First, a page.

I always wish chemistry texts would find a way to highlight non-white, non-male scientists, and this text is no different. There are differences in sequencing at times but I There are differences in sequencing at times but I value Openstax's explicitly presented alternative sequencing scenario. The other two texts have significantly more detailed tables of contents, glossaries, and indexes.
In my opinion, however, this detailed presentation of contents is over-rated in terms of effectiveness for the student's learning and while it distinguishes one text from another, if cost and access are the issues to be addressed here by the existence of open textbooks, then the Openstax Chemistry text does the job.
Modern textbooks are, again, my opinion, regurgitations of each other. Nothing is missing from Openstax that is found in other texts.
I believe accuracy is the most difficult trait to "review" since I usually only find errors during the close reading done while I am teaching from a text and from having students do close reading and problem solving from a particular text.
That being said, I see no errors, glaring or otherwise in my page by page comparison of several definitions Ksp, dissociation, Hess's Law, Dalton's atomic theory. Though the latter is broken down into 5 postulates compared to the traditional I find no accuracy issue to report here.
Up to date is an interesting way to try to assess a basic chemistry text Chemistry is, by nature, a "second language". But Openstax does no more or less jargon usage than is necessary and the clarity is absolutely consistent with the best products on the commercial textbook market. In addition, the absence of "margin notes" makes the open page of the Openstax text a calm proposition. I've no issues at all with the modularity.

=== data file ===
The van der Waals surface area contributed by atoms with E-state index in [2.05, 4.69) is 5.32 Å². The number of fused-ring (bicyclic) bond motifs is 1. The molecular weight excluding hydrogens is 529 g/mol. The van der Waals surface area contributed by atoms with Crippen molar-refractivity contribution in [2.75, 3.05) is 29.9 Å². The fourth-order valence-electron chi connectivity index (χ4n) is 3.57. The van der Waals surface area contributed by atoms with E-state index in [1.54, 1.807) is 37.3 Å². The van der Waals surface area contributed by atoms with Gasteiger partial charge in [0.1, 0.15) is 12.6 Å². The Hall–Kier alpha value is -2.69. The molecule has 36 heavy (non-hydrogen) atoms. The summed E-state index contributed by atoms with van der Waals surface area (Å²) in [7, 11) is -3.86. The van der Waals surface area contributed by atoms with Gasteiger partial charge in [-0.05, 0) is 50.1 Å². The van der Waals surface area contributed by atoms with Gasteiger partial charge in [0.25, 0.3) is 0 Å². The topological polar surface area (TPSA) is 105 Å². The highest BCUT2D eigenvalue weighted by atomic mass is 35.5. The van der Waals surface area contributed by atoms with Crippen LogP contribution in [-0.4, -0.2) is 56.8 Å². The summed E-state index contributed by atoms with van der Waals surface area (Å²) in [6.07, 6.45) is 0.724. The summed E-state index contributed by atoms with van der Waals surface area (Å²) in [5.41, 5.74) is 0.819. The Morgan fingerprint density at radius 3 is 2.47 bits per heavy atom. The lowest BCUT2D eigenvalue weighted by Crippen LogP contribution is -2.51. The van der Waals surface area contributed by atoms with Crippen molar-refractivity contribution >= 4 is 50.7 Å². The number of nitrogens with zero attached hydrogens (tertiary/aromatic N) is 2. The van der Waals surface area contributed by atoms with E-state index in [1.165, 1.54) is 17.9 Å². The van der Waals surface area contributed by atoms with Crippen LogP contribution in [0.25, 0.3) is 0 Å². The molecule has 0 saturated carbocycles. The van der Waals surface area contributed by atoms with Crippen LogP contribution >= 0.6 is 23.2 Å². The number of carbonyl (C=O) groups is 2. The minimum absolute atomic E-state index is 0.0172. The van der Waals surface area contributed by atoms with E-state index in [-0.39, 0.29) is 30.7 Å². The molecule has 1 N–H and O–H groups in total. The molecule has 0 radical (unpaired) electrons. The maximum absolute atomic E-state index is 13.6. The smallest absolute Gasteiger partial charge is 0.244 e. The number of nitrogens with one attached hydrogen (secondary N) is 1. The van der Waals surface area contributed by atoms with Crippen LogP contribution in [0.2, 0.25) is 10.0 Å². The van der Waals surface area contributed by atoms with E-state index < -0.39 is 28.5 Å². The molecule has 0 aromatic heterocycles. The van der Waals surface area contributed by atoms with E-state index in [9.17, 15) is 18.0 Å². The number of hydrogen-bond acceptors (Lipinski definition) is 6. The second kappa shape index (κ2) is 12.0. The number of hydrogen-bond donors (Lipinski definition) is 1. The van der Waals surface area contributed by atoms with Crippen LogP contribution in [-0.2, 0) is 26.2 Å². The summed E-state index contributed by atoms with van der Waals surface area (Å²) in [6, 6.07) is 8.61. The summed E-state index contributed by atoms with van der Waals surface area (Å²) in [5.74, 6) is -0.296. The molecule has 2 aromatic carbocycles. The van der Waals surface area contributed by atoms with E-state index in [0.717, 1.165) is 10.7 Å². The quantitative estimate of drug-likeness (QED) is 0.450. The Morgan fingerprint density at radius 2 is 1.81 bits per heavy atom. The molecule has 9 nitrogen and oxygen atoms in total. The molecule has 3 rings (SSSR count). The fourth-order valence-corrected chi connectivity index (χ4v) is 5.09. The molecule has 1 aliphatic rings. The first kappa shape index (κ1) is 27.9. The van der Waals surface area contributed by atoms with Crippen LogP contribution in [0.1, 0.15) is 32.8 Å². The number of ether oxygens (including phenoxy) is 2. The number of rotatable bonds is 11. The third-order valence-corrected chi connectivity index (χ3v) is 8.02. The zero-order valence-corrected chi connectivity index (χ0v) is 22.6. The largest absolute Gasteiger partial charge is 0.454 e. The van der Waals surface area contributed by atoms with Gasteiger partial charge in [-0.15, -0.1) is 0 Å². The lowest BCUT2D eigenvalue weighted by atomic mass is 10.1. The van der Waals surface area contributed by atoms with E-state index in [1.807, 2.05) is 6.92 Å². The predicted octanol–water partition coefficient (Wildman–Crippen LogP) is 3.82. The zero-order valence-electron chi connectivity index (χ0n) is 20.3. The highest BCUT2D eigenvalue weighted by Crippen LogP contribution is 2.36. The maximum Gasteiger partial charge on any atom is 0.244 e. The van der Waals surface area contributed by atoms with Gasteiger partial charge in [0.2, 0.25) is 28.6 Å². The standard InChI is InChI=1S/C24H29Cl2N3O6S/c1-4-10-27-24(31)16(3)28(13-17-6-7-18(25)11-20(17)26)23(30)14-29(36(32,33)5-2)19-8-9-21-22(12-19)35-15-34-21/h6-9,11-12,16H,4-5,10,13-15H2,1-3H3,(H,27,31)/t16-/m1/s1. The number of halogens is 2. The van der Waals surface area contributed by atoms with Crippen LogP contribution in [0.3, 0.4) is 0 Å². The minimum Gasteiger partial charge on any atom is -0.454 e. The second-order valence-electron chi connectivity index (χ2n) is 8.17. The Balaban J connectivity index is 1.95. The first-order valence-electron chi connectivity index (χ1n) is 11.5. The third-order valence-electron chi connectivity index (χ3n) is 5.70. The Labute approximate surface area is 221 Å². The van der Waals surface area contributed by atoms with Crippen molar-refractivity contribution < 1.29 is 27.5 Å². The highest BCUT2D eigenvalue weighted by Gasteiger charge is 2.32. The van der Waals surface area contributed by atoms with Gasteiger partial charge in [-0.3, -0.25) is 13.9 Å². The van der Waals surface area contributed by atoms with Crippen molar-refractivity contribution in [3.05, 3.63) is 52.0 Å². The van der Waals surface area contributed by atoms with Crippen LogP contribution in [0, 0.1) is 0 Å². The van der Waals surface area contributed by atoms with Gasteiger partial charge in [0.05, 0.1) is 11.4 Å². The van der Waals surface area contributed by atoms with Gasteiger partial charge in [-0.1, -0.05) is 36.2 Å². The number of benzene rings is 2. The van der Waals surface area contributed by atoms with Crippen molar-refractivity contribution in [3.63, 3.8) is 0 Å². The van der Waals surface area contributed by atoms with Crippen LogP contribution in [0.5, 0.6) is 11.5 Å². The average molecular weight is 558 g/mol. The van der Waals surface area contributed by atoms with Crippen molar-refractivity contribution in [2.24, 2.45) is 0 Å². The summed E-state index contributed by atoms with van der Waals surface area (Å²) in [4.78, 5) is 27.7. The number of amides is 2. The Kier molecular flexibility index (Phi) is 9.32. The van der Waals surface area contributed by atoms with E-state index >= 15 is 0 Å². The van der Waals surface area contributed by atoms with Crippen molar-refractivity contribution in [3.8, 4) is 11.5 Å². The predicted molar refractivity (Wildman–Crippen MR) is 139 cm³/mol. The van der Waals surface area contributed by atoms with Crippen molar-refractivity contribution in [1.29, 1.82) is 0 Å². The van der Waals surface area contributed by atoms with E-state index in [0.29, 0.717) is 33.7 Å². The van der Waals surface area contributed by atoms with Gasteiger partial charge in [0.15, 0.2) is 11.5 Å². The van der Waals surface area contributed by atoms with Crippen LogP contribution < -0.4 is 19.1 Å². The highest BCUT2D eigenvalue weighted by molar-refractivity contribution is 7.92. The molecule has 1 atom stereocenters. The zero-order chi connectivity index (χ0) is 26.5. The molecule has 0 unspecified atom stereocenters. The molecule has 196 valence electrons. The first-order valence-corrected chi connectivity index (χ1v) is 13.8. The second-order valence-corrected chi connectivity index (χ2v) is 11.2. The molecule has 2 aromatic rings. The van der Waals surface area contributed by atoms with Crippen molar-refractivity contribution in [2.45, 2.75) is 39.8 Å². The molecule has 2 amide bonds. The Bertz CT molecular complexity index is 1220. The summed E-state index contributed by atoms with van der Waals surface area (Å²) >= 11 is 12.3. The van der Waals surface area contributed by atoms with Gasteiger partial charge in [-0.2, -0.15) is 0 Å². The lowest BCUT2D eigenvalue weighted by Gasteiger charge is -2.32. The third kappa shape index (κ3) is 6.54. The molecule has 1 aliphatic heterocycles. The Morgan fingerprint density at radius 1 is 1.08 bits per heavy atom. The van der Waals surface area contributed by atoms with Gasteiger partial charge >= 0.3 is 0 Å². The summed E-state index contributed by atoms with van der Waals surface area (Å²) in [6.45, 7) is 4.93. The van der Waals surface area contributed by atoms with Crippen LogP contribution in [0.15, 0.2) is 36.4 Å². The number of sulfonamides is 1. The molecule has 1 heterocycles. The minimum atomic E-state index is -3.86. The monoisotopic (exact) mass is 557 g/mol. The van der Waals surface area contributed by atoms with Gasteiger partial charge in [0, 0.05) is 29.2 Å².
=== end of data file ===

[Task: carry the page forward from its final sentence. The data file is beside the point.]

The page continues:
In fact, I prefer the look of the Openstax page. Modern textbooks are WAY too jam-packed with information per page and that makes them hard to read! There are plenty of sub-units to allow for instructor-initiated alternate reading scenarios. I comment on some modularity issues that are also flow issues below. Indeed, the organization is nearly identical to best-selling products currently on the market. I did find a number of Tables 2. Those are just representative cases I believe this to be particularly distracting.
Tables in other texts with which I am familiar are far more densely packed and subsequently more difficult to read but at least they are all contained on a page. Honestly, though, I'm only going to knock one point off of my rating, below, because I don't think most students care about this especially now that they are moving to reading in digital format One thing I really like about the Openstax text is the complete lack of "margin" information.
Those margin notes have become way too distracting. In modern texts, the "margins" are full of dense material, not "notes". The pages of the Openstax text are calmer, more spaciously presented, less colorful I see no glaring errors in the Openstax text with spelling, punctuation, super and sub-scripting, capitalization, etc. I find third person prose a tedious read, but that is convention and the Openstax text, sticks to it! The Openstax text does a good job of minimizing persons in photos where their presence is of no consequence but if I'm being hypercritical as a reviewer should!
I'm wondering why we have a large photo of Walter Kohn and a blurb but no photo of Dorothy Hodgkin? And there are a number of figures and photos that could be changed to include persons of color; the text is overwhelmingly Western and white. That's pretty traditional in the discipline and it needs to change. I would teach from this text without hesitation.